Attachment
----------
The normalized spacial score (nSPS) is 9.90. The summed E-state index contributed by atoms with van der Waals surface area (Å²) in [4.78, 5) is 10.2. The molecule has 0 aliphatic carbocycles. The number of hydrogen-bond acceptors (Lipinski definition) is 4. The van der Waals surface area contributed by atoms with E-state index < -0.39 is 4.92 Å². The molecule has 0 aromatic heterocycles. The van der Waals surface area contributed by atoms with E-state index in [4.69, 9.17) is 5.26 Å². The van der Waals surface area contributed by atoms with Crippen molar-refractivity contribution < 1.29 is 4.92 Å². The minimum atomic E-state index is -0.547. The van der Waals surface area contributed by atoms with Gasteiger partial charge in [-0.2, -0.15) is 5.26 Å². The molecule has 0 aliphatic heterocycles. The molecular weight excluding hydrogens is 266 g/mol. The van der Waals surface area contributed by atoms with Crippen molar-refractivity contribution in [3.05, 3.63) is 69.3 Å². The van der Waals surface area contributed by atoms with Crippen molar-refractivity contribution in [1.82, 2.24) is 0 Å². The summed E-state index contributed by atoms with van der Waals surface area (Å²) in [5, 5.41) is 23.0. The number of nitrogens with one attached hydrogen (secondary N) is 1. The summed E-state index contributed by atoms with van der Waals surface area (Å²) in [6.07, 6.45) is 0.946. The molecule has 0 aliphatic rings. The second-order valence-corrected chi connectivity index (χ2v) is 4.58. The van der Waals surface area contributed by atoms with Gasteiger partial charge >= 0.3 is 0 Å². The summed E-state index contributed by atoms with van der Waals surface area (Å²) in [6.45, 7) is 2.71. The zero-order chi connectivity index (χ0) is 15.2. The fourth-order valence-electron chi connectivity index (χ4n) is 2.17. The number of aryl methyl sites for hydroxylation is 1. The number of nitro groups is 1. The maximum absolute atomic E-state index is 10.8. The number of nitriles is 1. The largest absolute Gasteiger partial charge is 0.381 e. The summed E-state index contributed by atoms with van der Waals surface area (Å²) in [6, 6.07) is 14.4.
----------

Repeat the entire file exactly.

The normalized spacial score (nSPS) is 9.90. The summed E-state index contributed by atoms with van der Waals surface area (Å²) in [4.78, 5) is 10.2. The molecule has 0 aliphatic carbocycles. The number of hydrogen-bond acceptors (Lipinski definition) is 4. The van der Waals surface area contributed by atoms with E-state index < -0.39 is 4.92 Å². The molecule has 0 aromatic heterocycles. The van der Waals surface area contributed by atoms with E-state index in [4.69, 9.17) is 5.26 Å². The van der Waals surface area contributed by atoms with Crippen molar-refractivity contribution < 1.29 is 4.92 Å². The minimum atomic E-state index is -0.547. The van der Waals surface area contributed by atoms with Gasteiger partial charge in [-0.2, -0.15) is 5.26 Å². The molecule has 0 aliphatic heterocycles. The molecular weight excluding hydrogens is 266 g/mol. The van der Waals surface area contributed by atoms with Crippen molar-refractivity contribution in [3.05, 3.63) is 69.3 Å². The van der Waals surface area contributed by atoms with Crippen molar-refractivity contribution in [1.82, 2.24) is 0 Å². The summed E-state index contributed by atoms with van der Waals surface area (Å²) in [5, 5.41) is 23.0. The number of nitrogens with one attached hydrogen (secondary N) is 1. The summed E-state index contributed by atoms with van der Waals surface area (Å²) in [6.07, 6.45) is 0.946. The molecule has 0 aliphatic rings. The second-order valence-corrected chi connectivity index (χ2v) is 4.58. The van der Waals surface area contributed by atoms with Gasteiger partial charge >= 0.3 is 0 Å². The summed E-state index contributed by atoms with van der Waals surface area (Å²) in [6.45, 7) is 2.71. The zero-order chi connectivity index (χ0) is 15.2. The fourth-order valence-electron chi connectivity index (χ4n) is 2.17. The number of aryl methyl sites for hydroxylation is 1. The number of nitro groups is 1. The maximum absolute atomic E-state index is 10.8. The number of nitriles is 1. The largest absolute Gasteiger partial charge is 0.381 e. The summed E-state index contributed by atoms with van der Waals surface area (Å²) in [6, 6.07) is 14.4.